Automating your document management system

Oct. 16, 2013

Knox Community Hospital improves document workflows with enterprise technology.

Maintaining the delicate balance between efficiency and patient safety can be difficult for hospitals. Knox Community Hospital, a 115-bed, not-for-profit facility in Mount Vernon, Ohio, walked this tightrope routinely with their past document management processes.

For many years, Knox Community manually compiled document “kits” that contained all of the forms associated with a particular procedure, a given physician or a particular unit. The process was useful for ensuring all necessary documentation was provided for the patients, but the kits required a labor-intensive assembly process. Volunteers or staff members had to be tasked with collecting each form to be included in each kit, one by one.

Knox Community offers both acute inpatient and outpatient services and maintains a medical staff of approximately 60 physicians; about 30 are employed physicians. The ability to keep physicians and clinical staff aligned regarding the documents provided to patients is of utmost importance. The entirely manual forms management processes offered little support.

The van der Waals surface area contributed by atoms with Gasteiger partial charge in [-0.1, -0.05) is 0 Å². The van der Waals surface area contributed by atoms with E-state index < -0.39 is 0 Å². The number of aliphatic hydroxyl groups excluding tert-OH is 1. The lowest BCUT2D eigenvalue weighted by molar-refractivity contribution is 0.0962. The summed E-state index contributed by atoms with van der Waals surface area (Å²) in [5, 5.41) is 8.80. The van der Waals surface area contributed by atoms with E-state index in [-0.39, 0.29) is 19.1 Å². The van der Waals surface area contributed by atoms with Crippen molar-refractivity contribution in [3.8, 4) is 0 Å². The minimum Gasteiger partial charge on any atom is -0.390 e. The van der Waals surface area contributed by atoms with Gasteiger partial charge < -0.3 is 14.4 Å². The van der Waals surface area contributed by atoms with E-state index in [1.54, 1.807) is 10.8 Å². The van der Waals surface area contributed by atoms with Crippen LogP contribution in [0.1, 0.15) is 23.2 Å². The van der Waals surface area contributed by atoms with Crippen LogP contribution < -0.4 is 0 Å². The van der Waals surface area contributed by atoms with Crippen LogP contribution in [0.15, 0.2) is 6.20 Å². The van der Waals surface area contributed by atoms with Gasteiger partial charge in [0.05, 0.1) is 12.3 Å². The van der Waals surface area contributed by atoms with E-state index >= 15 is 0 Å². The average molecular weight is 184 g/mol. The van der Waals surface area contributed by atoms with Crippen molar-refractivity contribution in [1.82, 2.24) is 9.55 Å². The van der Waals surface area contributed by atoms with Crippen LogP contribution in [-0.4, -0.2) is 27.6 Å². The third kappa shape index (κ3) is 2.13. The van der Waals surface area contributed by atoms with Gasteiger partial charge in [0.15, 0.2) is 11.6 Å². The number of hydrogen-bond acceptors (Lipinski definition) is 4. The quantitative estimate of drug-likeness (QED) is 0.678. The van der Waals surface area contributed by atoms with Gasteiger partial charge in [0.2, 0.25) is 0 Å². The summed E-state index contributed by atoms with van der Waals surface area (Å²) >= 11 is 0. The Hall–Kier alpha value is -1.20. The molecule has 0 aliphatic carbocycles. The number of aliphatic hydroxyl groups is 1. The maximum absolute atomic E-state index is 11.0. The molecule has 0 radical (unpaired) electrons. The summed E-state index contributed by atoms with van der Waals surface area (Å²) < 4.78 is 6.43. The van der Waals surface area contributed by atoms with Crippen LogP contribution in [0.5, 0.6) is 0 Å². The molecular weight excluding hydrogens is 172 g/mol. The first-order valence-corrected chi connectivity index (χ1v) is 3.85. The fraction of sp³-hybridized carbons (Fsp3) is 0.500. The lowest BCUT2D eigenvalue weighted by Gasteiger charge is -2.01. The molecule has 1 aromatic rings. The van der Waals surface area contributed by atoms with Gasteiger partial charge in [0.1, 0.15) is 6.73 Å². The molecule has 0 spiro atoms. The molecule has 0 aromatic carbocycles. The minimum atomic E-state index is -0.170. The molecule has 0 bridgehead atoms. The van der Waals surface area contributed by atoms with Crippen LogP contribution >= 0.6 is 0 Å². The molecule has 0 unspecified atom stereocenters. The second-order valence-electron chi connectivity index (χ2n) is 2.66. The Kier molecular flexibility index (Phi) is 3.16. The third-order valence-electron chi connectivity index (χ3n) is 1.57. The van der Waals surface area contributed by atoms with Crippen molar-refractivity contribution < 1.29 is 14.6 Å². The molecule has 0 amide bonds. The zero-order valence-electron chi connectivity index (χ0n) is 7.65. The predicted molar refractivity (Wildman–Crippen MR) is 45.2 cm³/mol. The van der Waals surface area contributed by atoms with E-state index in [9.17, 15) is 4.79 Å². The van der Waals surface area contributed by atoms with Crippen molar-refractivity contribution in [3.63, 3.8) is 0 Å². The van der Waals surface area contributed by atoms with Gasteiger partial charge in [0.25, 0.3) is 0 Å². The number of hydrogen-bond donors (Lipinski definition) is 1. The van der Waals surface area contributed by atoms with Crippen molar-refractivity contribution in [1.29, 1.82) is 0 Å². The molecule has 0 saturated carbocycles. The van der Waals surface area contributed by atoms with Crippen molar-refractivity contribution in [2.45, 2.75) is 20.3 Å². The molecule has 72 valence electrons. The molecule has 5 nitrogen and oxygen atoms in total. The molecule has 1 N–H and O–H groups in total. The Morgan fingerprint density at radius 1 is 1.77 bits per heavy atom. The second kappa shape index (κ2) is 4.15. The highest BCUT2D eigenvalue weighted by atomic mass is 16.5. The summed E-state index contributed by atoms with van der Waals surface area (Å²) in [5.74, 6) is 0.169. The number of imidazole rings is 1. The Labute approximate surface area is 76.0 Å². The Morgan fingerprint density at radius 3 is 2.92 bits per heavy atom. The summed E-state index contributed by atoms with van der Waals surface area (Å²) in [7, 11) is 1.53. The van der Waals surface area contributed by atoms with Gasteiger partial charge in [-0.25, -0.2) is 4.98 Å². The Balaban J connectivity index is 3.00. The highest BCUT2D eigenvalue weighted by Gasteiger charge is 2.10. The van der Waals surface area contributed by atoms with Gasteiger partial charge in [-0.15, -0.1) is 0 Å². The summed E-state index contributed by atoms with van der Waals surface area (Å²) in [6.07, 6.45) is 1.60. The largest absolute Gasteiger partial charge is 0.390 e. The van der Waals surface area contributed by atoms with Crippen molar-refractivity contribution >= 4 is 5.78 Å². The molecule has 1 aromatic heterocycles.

Additional pitfalls of relying solely on pre-printed forms included requiring hospital staff to locate the correct forms and forcing them to hand-write any patient-specific information on the documents. Not surprisingly, legibility issues sometimes arose – especially if copies had to be made for the patient, medical unit and medical record.

Given the sheer volume of paperwork, ensuring that each hospital unit was using the most up-to-date versions of all documents was challenging. There was no central repository for documents, which meant each unit typically kept printed copies of a variety of forms on hand. In addition to potential revision issues, when staff members needed a certain document, they were forced to stop their other activities to search for the owner of the document in order to make revisions.

(Left to right) Deb Weaver, HIM director and chairperson of the Forms Committee at Knox Community Hospital, and committee members Robbi Jo Mitchell-Enderle, Todd Williams, Sonna Harding and Katy Breeze.

Compounding the workflow inefficiencies was the fact that the manual processes had the potential for patient-safety ramifications. Consider a scenario in which the recommended dosing instructions for a particular medication are changed. Stockpiled forms in drawers and closets might not be updated with the current information. This could pose a safety risk to any patient provided with the outdated information. Indeed, the hospital’s move toward an electronic health record (EHR) and associated electronic medication reconciliation was one impetus for a more automated forms management process.

Searching for solutions

A few years ago, Knox Community made the decision to transition to an EHR. At the same time, the hospital’s Forms Committee – which works to ensure that the content of all documents meets compliance standards – began searching for new ways to maintain both patient forms and registration documents.